As Haitians continue to reel from the massive earthquake that reduced much of its capital to rubble and killed an estimated tens of thousands of people, Wall Street firms are among the companies pledging millions of dollars to relief efforts.
Michael Johnston submits:Just weeks after a devastating earthquake sparked a humanitarian crisis in Haiti, another natural disaster has hit the South American nation of Chile. Early Saturday morning, a magnitude 8.8 earthquake, the fifth strongest ever measured in the country, occurred off of Chile’s coast, causing massive destruction throughout the region.
The US military has pulled thousands of its troops from quake-hit Haiti because aid operations have improved, a general said, as relief workers raced to boost conditions at squalid camps.There were growing calls to speed up efforts to provide tarps and tents ahead of the rainy season, which threatens to bring more misery to the estimated 1.2 million left homeless by the massive earthquake a month ago.
Quake survivors in Haiti clamored for supplies of food, water and medicine as aid began to trickle in and thousands more US troops were due to join beleaguered relief efforts Monday.Five days after a 7.0-magnitude earthquake flattened much of the impoverished Caribbean nation 70,000 bodies had been buried in mass graves and international aid workers were struggling to cope with the scale of the crisis.Several hundred thousand people have been made homeless and officials fear the eventual death toll could top 200,000.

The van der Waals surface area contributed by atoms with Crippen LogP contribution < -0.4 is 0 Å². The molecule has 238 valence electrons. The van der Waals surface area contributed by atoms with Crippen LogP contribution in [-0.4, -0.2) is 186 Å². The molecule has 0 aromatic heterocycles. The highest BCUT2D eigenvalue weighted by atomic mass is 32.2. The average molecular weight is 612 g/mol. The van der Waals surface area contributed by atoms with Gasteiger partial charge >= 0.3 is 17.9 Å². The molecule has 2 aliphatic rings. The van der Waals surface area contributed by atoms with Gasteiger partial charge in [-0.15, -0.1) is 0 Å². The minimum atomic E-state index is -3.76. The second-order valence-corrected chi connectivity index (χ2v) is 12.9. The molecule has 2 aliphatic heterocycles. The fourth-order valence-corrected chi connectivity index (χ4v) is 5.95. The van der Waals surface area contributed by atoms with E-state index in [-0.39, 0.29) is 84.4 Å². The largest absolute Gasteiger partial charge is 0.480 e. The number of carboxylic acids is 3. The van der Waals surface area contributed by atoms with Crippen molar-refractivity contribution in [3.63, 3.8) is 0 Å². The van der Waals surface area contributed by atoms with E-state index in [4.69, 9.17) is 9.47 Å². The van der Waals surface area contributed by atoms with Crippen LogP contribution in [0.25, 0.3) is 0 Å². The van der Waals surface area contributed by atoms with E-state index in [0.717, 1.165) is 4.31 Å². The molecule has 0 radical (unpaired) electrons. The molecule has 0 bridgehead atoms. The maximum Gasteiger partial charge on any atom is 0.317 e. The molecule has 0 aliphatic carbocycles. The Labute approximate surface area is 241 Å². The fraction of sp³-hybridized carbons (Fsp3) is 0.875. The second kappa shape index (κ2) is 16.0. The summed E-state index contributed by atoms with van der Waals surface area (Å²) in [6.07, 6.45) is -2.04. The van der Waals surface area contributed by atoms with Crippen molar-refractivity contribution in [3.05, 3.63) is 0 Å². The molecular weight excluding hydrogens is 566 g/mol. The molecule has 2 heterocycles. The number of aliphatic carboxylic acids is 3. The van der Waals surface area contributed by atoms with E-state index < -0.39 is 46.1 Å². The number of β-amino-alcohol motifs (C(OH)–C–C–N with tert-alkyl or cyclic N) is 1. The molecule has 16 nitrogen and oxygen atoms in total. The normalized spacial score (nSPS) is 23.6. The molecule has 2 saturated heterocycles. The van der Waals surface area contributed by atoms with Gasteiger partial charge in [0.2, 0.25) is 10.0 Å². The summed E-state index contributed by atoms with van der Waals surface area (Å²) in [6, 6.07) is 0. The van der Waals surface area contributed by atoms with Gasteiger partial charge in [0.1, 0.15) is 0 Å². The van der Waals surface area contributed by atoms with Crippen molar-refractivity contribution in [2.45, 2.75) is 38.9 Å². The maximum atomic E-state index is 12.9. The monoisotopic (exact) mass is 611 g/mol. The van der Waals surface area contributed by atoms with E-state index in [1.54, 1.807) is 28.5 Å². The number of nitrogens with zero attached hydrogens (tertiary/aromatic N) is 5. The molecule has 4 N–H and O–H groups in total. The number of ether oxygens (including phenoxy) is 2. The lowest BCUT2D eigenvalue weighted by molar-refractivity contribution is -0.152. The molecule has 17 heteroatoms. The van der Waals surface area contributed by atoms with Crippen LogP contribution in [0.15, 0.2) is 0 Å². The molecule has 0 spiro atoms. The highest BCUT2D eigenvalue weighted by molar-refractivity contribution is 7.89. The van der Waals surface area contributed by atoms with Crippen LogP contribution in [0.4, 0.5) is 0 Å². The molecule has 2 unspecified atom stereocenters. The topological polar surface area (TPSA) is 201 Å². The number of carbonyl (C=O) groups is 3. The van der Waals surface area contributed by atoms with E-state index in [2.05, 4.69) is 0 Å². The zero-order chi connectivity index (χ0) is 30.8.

Yet another private equity tax swindle has come to light. According to Monday’s Wall Street Journal, a leading tax academic has published a paper arguing that so-called “monitoring fees” that PE firms levy on the companies they’ve bought should actually be recognized as dividends for corporate tax purposes. This is is significant because fees are a tax deductible expense to the companies while the dividends aren’t, so the effect of this ruse is to shortchange Uncle Sam, and hence ordinary taxpayers to the PE funds’ benefit.
The earthquake all but flattened colonial Lima, the shaking so violent that people tossed to the ground couldn’t get back up. Minutes later, a 15-meter wall of Pacific Ocean crashed into the adjacent port of Callao, killing all but 200 of its 5,000 inhabitants. Bodies washed ashore for weeks.
Plenty of earthquakes have shaken Peru’s capital in the 266 years since that fateful night of Oct. 28, 1746, though none with anything near the violence.
Tiger Woods plans to help with relief efforts in earthquake-stricken Haiti, the president of the Tiger Woods Foundation said Friday.Greg McLaughlin said the foundation staff was evaluating "the most appropriate role" to help the Haitian people."Our plan is be part of the relief effort to help rebuild Haiti by supporting organizations that provide critical resources to young people, which is consistent with our mission and previous efforts regarding Hurricane Rita, Hurricane Katrina and the 2004 tsunami," McLaughlin said in a statement.
Haitians grasped for fading signs of life Friday in the rubble of their quake-hit capital as frustration grew over an aid bottleneck and tens of thousands of bodies rotted in the tropical heat.Looters raided UN food stores in Port-au-Prince in a sign of the desperate situation facing its homeless, scarred and traumatized residents after a 7.0 quake the Red Cross said may have killed 50,000 people.